Andres Marroquin points to this chart showing long-term trends of net migration by continent. [By the way, the original report has many interesting charts that give a clear summary of global demographic trends]
When we hear the words “long-term migration” in the same sentence, it is impossible not to remember one prominent Achilles' heel in demographic studies: the inability to forecast long-term migration. Here is Willekens' opinion on this topic.
Why is it not possible to do long-term [migration] forecasts?
The data from statistical offices are not suitable for long-term migration forecasts. The reason is that these data document the outcome of migration flows – not the reasons behind them. Predictions on the basis of past behaviour are reliable when the system is stable, i.e. when conditions do not change and people respond to these conditions in the same way as people in the past. But conditions change, for instance when regulatory measures are taken to prevent migration flows, or events occur, like political changes in the country or natural disasters. (Frans Willekens)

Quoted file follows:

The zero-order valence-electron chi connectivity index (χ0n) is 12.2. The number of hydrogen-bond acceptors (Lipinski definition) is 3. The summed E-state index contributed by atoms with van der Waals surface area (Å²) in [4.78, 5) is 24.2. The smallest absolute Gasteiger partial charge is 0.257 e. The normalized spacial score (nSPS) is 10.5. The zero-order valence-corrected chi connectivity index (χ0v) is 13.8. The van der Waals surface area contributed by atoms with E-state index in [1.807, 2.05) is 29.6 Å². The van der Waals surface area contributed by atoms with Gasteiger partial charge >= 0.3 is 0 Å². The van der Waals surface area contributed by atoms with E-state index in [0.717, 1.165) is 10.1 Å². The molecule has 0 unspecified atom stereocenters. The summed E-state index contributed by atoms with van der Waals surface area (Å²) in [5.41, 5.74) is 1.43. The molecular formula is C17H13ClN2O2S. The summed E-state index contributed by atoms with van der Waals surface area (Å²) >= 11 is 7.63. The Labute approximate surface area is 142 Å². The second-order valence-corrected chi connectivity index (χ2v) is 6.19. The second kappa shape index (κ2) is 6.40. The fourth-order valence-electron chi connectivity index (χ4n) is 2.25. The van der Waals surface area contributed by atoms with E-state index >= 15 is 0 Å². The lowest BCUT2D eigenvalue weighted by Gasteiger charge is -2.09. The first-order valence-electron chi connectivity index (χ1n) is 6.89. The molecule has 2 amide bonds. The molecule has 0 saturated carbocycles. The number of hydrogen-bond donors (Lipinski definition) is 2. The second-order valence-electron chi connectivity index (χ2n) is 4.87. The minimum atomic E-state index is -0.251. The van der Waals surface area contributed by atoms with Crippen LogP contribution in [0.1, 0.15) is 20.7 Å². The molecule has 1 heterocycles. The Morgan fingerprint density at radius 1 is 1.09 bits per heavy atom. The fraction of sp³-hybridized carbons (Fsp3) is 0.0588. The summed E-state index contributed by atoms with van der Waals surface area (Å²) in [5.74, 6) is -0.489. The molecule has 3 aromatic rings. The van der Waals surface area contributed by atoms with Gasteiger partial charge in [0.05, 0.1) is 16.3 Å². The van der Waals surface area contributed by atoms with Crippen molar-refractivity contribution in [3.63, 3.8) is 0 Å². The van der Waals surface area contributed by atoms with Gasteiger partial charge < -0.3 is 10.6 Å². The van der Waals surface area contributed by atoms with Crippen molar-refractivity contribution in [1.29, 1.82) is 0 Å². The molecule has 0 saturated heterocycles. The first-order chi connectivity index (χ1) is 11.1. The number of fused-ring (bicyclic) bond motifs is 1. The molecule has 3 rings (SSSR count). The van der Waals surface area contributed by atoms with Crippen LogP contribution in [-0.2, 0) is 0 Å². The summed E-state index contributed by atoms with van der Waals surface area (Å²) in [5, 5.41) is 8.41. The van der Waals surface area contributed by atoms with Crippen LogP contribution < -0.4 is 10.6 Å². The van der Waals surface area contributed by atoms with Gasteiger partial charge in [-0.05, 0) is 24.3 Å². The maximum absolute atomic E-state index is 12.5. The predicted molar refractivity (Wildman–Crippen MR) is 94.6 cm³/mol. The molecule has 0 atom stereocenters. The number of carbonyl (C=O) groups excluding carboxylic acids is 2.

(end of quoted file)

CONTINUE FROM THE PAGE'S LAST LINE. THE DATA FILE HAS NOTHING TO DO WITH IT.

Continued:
- A new journal of Migration Studies, from Oxford University Press.
- Estimating global migration flow tables using place of birth data
- Changing Patterns and Determinants of Interprovincial Migration in China 1985–2000
- The Mystery of Declining Mobility in the USA